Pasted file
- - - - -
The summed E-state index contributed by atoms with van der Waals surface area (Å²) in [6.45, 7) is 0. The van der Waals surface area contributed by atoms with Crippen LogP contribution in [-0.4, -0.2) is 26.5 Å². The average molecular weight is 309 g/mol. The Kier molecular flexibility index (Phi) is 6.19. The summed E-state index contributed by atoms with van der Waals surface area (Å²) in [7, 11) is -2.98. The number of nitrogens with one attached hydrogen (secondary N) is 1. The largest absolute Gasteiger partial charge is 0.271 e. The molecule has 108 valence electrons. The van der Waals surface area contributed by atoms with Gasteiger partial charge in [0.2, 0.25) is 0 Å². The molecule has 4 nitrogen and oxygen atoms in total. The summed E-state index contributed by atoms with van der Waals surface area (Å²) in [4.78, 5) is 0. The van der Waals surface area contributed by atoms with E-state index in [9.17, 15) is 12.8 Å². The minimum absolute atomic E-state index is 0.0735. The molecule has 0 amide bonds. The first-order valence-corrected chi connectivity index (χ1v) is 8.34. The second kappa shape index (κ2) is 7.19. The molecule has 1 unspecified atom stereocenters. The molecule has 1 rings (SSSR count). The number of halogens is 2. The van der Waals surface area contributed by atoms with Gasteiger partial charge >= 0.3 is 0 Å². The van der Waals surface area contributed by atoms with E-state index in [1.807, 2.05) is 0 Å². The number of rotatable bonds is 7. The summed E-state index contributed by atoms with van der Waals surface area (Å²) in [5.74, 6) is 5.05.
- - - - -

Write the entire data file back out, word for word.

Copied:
The summed E-state index contributed by atoms with van der Waals surface area (Å²) in [6.45, 7) is 0. The van der Waals surface area contributed by atoms with Crippen LogP contribution in [-0.4, -0.2) is 26.5 Å². The average molecular weight is 309 g/mol. The Kier molecular flexibility index (Phi) is 6.19. The summed E-state index contributed by atoms with van der Waals surface area (Å²) in [7, 11) is -2.98. The number of nitrogens with one attached hydrogen (secondary N) is 1. The largest absolute Gasteiger partial charge is 0.271 e. The molecule has 108 valence electrons. The van der Waals surface area contributed by atoms with Gasteiger partial charge in [0.2, 0.25) is 0 Å². The molecule has 4 nitrogen and oxygen atoms in total. The summed E-state index contributed by atoms with van der Waals surface area (Å²) in [4.78, 5) is 0. The van der Waals surface area contributed by atoms with E-state index in [9.17, 15) is 12.8 Å². The minimum absolute atomic E-state index is 0.0735. The molecule has 0 amide bonds. The first-order valence-corrected chi connectivity index (χ1v) is 8.34. The second kappa shape index (κ2) is 7.19. The molecule has 1 unspecified atom stereocenters. The molecule has 1 rings (SSSR count). The number of halogens is 2. The van der Waals surface area contributed by atoms with Gasteiger partial charge >= 0.3 is 0 Å². The van der Waals surface area contributed by atoms with E-state index in [1.807, 2.05) is 0 Å². The number of rotatable bonds is 7. The summed E-state index contributed by atoms with van der Waals surface area (Å²) in [5.74, 6) is 5.05.